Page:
11 Facts About John Gaffney


John Gaffney was baseball's first great umpire, and played a pioneering role in the use of multiple umpires in baseball games.

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John Gaffney began playing baseball as a third baseman, but his promising career was ended when he injured his arm throwing a snowball in 1880, reportedly just before being promoted to the National League.

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John Gaffney became a printer, and started umpiring college games involving nearby Ivy League teams in 1883.

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John Gaffney quickly gained wide respect as a top officiator, and as the league's best judge of balls and strikes.

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The team, mired in last place, finished the last third of the season without improving its position; but John Gaffney continued in the post for the entire 1887 campaign, with a slight improvement to 7th place.

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John Gaffney finished his managing career with 61 wins against 101 losses.

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The following year, John Gaffney was selected by the NL as one of the two umpires to work the 1887 series, along with Kick Kelly, who was regarded as the best umpire in the American Association from 1883 to 1886 before managing that league's Louisville team in 1887.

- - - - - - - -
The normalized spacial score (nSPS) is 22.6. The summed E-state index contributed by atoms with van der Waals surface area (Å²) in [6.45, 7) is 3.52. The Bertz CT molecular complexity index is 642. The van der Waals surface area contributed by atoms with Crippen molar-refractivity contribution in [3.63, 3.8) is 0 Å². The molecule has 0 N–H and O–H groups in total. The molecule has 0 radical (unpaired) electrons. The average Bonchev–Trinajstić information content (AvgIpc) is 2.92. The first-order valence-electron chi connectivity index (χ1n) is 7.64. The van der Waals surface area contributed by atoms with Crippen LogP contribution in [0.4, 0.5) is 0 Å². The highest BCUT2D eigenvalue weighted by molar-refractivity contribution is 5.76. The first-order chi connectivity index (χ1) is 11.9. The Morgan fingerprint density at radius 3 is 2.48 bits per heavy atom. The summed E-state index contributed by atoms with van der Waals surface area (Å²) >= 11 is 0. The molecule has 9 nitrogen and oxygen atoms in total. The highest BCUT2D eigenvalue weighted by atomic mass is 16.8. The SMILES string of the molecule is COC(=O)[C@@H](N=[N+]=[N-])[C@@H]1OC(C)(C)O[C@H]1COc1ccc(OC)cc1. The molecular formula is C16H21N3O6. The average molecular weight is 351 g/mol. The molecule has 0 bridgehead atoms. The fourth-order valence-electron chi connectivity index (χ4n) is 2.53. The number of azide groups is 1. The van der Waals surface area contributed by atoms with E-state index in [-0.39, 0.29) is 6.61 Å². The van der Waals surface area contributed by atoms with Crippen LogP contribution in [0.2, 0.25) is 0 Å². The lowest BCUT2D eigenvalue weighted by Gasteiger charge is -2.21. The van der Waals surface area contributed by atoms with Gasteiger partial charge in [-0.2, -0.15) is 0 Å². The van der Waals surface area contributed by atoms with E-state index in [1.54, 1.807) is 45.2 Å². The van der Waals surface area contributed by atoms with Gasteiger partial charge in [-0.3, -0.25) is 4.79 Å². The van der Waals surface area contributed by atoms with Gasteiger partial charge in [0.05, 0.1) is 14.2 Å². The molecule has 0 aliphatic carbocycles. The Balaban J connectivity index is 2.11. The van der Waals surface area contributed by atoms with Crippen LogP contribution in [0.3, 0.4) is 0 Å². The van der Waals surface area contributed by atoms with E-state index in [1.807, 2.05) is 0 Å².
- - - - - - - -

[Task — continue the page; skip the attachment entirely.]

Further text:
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John Gaffney made other innovations, including calling balls fair or foul depending on where they cleared the fence rather than where they landed, and creating a shirt in which extra baseballs could be stored.

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John Gaffney moved to the Players' League for its sole season in 1890 before returning to the NL in September 1891.

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The stress of 19th century umpiring, when players and fans demonstrated tremendous abusiveness and hostility toward the lone umpires, began to take its toll and John Gaffney was released by the NL after the 1893 season due to his increasing drinking.

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John Gaffney umpired college games near Worcester after 1900, and later moved to New York City, where he worked as a night watchman.

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